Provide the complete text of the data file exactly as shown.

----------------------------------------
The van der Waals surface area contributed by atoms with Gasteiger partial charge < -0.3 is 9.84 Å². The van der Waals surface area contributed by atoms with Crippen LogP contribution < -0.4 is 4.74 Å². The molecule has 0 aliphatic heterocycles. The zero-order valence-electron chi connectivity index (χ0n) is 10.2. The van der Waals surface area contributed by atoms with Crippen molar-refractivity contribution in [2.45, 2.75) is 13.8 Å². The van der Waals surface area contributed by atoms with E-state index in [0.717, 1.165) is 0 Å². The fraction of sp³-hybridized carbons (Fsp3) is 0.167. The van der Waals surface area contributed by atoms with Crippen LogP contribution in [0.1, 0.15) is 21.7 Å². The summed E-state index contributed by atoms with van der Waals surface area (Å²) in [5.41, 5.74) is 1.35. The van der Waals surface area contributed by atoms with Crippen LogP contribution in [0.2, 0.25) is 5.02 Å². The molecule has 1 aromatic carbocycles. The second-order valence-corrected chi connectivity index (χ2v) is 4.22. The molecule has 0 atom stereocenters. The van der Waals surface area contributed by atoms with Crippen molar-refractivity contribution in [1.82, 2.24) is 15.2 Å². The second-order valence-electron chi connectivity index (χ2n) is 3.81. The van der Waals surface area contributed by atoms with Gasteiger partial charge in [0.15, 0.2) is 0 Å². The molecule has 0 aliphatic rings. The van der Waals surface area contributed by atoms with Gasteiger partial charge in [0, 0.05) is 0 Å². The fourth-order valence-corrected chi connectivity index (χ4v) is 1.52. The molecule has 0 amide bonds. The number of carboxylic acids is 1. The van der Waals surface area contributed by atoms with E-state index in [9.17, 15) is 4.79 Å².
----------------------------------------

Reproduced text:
The van der Waals surface area contributed by atoms with Gasteiger partial charge < -0.3 is 9.84 Å². The van der Waals surface area contributed by atoms with Crippen LogP contribution < -0.4 is 4.74 Å². The molecule has 0 aliphatic heterocycles. The zero-order valence-electron chi connectivity index (χ0n) is 10.2. The van der Waals surface area contributed by atoms with Crippen molar-refractivity contribution in [2.45, 2.75) is 13.8 Å². The van der Waals surface area contributed by atoms with E-state index in [0.717, 1.165) is 0 Å². The fraction of sp³-hybridized carbons (Fsp3) is 0.167. The van der Waals surface area contributed by atoms with Crippen LogP contribution in [0.1, 0.15) is 21.7 Å². The summed E-state index contributed by atoms with van der Waals surface area (Å²) in [5.41, 5.74) is 1.35. The van der Waals surface area contributed by atoms with Crippen LogP contribution in [0.2, 0.25) is 5.02 Å². The molecule has 1 aromatic carbocycles. The second-order valence-corrected chi connectivity index (χ2v) is 4.22. The molecule has 0 atom stereocenters. The van der Waals surface area contributed by atoms with Crippen molar-refractivity contribution in [1.82, 2.24) is 15.2 Å². The second-order valence-electron chi connectivity index (χ2n) is 3.81. The van der Waals surface area contributed by atoms with Gasteiger partial charge in [0.15, 0.2) is 0 Å². The molecule has 0 aliphatic rings. The van der Waals surface area contributed by atoms with Gasteiger partial charge in [0, 0.05) is 0 Å². The fourth-order valence-corrected chi connectivity index (χ4v) is 1.52. The molecule has 0 amide bonds. The number of carboxylic acids is 1. The van der Waals surface area contributed by atoms with E-state index in [9.17, 15) is 4.79 Å².